An Authentic Model for the Next Generation


During the six years she led the public schools in Richmond, Va., Deborah Jewell-Sherman worked under a one-of-a-kind perform-ance contract, endured bizarre treatment from her city’s mayor and still pulled off some extraordinary gains on the student achievement front — exactly the range of highs and lows that are becoming the norm of life in the superintendency today.

That puts her in a perfect spot, unfortunately outside of the public school ranks, preparing leaders for the workplace extremes they too will face.

Deborah Jewell-ShermanDeborah Jewell-Sherman

Jewell-Sherman is plying her well-honed professional skills these days at the Harvard Graduate School of Education. She runs the Urban Superintendents Program and is contributing to the launch this fall of the school’s first new degree in 74 years, a tuition-free Doctor of Education Leadership Program. The practice-based program will enroll 25 students per year, preparing them for senior leadership roles.

In the course of planning the rollout of the new degree, which involves faculty from the Harvard Business School and the Kennedy School of Government, Jewell-Sherman has been able to apply a dose of reality to the high-minded discussions. She can do so by drawing on a lifetime of transformative work in public education, including the top post in Richmond and earlier administrative roles in Fairfax County and Hampton, Va.

At the start of her superintendency, Richmond was the second lowest-performing district in Virginia. By her departure, the 25,000-student system was one of the fastest improving urban districts in the nation with the school completion rate growing by 20 percentage points during her last two years. Schools fully accredited by the state shot up to 91 percent.

Jewell-Sherman, a native of the Bronx, faced plenty of pressure-filled moments along the way, starting with her contract signing as superintendent. The unusual pact presented by her board gave her one year to improve the academic standing of the schools or face termination with cause. At an emotionally charged convocation a few weeks later, she discovered the district-wide staff rallying behind her, galvanized to meet the targets expeditiously.

“These were the people I was banking my political capital on. I think they saw some people underestimating [us],” she says. “It was a David and Goliath struggle all year.”

During her tenure, unexpected challenges came from Mayor Doug Wilder, whose disagreements with district policy and spending spilled into a personal vendetta. At one point, the mayor had Jewell-Sherman locked out of her office in an attempt to force a transfer of funds into the city coffers. He was stopped by court order.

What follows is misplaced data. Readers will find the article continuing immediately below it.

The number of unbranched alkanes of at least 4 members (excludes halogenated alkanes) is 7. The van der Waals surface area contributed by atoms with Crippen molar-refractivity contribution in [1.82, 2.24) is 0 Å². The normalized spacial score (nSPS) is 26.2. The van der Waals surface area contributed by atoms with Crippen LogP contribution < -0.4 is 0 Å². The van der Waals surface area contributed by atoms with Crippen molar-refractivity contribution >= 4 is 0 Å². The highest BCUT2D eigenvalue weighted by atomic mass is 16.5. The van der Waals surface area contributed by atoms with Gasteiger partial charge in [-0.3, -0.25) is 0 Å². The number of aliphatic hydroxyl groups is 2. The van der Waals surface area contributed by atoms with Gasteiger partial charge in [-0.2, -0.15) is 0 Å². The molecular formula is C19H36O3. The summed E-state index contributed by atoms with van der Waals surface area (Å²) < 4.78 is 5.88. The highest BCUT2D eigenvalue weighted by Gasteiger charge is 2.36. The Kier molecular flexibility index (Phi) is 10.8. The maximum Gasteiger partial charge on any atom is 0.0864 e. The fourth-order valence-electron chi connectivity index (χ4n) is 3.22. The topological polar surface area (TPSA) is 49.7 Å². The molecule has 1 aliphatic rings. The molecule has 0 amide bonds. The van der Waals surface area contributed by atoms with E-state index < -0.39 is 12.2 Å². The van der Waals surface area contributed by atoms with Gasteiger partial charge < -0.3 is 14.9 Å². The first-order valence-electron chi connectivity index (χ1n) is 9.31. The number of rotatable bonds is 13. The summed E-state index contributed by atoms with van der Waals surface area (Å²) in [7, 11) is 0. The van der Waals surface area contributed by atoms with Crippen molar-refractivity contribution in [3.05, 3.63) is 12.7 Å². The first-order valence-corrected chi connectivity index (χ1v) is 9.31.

“She brought the system a long way at a high personal price,” says David Ballard, a former chair of the Richmond school board.

Adds Billy Cannaday Jr., who was state superintendent of public instruction during much of the time: “Sometimes people think schooling is about what adults do. She saw a bigger mission, that our success is wrapped up to the degree we help all children learn, not some of them.”

The double-digit percentage gains in academic growth during her first years as superintendent “silenced the critics [and] eliminated the excuses,” Cannaday says.

Since returning to Harvard, her alma mater, in August 2008, Jewell-Sherman has demonstrated at faculty gatherings her “personal authenticity,” according to Robert Schwartz, the academic dean at the education school. “She’s made people see what a powerful person she is,” he says. “Because she comes across as a sunny, upbeat cheerleader type, it would be easy to under-estimate her toughness and inner-strength.”

Back in Richmond, her legacy endures. A local foundation named an annual scholarship to honor the former superintendent. It will support a Richmond student committed to teaching as a career.

Jay Goldman is editor of The School Administrator. E-mail:


professor, Harvard Graduate School of Education

superintendent, Richmond, Va.

Age: 58

Greatest influence on your professional career: My mother, Jeanne Jewell-Bryan, who through hard work and resilience achieved what others thought impossible in her career with the New York City Department of Social Services. Above all, she prized education and supported my desire to be an educator from the time I was 4. She stressed that acquiring wisdom, demonstrating compassion and acting courageously would enable me to be a great teacher.

Best professional day: Two stand out. The first came at a convocation where I stood before more than 4,000 employees and told them why I had accepted my contract as superintendent in Richmond, which stated I had to demonstrate 100 percent improvement in student achievement in a year or be fired for cause. The second was when I learned Fairfield Elementary School, which served a community with some of the most challenging demographics in Virginia, achieved full accreditation based on achievement. I cried for joy.

Books at bedside: Outliers: The Story of Success by Malcolm Gladwell; The Third Chapter: Passion, Risk and Adventure in the 25 Years After 50 by Sara Lawrence-Lightfoot; and Everyday Antiracism: Getting Real About Race in School by Mica Pollock

Biggest blooper: If I could change one aspect of my superintendency, it would be to use the same laser-like focus in management that I used in the instructional arena.

A key reason I’m an AASA member: AASA continuously provided information and support that was empowering and sustaining during the good and difficult times.